Following two weeks of lower reporting towards the end of 2020, an overall upward trend of the Covid-19 pandemic has been witnessed in the first several weeks of 2021, a senior World Health Organization (WHO) official said.
On Monday, Mike Ryan, executive director of the WHO’s Health Emergencies Program, said at the ongoing 148th session of the world body’s Executive Board that some 5 million coronavirus cases were reported last week globally, reports Xinhua news agency.
The number of new deaths has also shown a similar trend, with over 93,000 fatalities reported last week, and the figure is likely to reach 100,000 per week very soon, he said.
According to Ryan, although nearly 84 per cent of deaths were in people over 65, it is important to note that some 16 per cent of all fatalities were among those aged between 25 and 64.
The WHO official also said that the more cases a country has, the higher the mortality impact will be in the country’s population.
“So in that sense, the previous strategies of herd immunity, by mass infection rather than mass vaccination, will lead to high incidence and high mortality,” he said.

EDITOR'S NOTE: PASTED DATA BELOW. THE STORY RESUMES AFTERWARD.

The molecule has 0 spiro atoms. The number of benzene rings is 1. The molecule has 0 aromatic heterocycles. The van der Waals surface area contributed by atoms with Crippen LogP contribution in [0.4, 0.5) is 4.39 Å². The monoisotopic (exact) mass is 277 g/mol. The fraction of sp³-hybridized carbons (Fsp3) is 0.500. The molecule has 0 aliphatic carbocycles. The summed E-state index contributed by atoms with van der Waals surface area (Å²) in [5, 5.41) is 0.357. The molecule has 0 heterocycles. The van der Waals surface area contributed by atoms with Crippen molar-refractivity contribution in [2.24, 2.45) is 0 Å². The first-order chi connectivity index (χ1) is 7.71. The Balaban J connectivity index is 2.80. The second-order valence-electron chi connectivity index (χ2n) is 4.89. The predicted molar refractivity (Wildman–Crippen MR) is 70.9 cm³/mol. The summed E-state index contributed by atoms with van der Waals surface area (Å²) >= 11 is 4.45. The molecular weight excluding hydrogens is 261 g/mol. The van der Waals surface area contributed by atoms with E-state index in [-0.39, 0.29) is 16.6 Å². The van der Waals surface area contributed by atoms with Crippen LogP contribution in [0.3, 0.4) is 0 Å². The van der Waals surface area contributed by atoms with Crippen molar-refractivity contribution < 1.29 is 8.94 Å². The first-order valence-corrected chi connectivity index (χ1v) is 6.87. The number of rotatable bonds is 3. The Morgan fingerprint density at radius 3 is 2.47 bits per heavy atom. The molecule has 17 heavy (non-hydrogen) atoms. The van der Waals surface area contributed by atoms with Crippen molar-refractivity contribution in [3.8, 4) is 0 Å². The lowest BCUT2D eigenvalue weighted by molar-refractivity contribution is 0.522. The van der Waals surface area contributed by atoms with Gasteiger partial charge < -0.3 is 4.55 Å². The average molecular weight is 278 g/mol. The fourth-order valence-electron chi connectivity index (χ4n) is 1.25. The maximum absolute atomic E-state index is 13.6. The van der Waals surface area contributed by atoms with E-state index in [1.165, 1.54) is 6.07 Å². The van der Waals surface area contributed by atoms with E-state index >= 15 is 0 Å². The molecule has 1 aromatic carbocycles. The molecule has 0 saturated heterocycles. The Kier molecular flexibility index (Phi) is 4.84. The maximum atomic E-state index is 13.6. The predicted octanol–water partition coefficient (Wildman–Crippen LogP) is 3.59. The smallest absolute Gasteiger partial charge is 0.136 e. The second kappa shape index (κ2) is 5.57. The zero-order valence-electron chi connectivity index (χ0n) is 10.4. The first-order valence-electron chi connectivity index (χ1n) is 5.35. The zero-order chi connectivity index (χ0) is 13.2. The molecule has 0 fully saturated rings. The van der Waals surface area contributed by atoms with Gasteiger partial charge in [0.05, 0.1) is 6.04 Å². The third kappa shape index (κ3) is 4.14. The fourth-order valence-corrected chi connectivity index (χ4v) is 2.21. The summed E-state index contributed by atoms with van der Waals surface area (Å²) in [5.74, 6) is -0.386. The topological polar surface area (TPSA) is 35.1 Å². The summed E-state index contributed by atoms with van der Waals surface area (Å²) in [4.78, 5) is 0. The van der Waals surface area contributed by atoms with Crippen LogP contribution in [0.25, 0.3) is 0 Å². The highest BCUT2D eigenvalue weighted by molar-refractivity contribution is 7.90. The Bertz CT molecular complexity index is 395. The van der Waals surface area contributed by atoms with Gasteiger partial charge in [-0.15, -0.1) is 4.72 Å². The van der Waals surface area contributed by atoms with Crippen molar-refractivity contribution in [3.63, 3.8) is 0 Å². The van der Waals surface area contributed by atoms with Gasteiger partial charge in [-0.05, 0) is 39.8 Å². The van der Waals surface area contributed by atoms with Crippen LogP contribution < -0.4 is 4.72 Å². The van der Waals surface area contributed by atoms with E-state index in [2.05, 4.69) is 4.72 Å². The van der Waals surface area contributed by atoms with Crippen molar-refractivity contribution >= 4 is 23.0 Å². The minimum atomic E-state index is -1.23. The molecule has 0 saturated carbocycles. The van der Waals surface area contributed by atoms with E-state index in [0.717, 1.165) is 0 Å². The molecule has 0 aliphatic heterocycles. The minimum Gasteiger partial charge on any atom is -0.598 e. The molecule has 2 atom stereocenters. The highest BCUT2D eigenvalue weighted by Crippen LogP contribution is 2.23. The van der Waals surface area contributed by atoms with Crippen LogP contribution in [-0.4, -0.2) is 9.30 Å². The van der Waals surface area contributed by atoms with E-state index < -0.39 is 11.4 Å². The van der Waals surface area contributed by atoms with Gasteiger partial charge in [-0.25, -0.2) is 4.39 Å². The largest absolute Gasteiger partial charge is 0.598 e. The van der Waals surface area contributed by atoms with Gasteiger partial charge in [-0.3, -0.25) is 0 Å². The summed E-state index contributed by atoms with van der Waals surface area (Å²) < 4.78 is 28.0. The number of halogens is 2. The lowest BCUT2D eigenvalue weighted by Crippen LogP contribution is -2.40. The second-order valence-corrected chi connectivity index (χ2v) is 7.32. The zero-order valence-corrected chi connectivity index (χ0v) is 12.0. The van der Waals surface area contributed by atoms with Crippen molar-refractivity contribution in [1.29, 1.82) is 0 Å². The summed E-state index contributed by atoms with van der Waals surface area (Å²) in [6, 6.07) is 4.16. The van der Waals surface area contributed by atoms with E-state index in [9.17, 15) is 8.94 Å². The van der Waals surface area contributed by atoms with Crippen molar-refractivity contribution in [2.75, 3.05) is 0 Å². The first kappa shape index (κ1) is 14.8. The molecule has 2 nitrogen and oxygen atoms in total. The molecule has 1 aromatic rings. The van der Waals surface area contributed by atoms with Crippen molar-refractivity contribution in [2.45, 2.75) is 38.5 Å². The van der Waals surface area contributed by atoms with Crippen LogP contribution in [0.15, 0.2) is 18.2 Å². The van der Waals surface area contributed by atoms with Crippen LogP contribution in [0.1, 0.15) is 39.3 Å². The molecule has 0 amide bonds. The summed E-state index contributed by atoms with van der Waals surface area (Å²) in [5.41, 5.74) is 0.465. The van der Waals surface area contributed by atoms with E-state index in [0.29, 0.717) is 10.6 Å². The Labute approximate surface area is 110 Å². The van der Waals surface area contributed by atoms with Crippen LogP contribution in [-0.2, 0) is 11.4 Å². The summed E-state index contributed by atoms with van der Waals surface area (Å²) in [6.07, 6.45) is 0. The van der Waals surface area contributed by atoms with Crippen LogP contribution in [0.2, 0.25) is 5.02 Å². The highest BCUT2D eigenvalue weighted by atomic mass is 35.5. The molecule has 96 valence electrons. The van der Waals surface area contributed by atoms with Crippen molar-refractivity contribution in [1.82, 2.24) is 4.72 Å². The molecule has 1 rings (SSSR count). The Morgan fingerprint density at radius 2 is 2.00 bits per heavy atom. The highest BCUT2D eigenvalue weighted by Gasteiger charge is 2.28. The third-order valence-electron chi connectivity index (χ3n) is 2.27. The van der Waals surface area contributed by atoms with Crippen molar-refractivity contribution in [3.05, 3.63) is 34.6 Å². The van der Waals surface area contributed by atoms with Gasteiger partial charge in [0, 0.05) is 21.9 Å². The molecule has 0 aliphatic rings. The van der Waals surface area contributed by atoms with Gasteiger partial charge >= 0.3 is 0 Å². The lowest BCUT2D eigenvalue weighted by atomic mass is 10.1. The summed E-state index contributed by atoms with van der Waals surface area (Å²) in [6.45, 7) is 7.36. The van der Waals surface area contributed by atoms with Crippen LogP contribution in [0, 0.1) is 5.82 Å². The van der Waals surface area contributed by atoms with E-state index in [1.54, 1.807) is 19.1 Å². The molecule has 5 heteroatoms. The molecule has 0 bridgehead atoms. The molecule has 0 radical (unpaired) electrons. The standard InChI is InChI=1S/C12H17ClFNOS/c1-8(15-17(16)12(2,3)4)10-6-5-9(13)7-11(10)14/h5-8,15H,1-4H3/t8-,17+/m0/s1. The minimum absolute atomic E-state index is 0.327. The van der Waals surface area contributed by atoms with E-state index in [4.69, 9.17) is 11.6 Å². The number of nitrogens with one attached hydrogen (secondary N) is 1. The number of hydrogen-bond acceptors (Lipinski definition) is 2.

he total number of global coronavirus cases has topped 95.5 million, while the deaths have surged to more than 2.03 million, according to the Johns Hopkins University.
In its latest update on Tuesday morning, the University’s Center for Systems Science and Engineering (CSSE) revealed that the current global caseload and death toll stood at 95,530,563 and 2,039,283, respectively.
The US is the worst-hit country with the world’s highest number of cases and deaths at 24,073,555 and 398,977, respectively, according to the CSSE.
As the world is struggling to contain the pandemic, vaccination is underway in some countries with the already-authorized coronavirus vaccines.
Meanwhile, 237 candidate vaccines are still being developed worldwide, 64 of them in clinical trials, according to the WHO.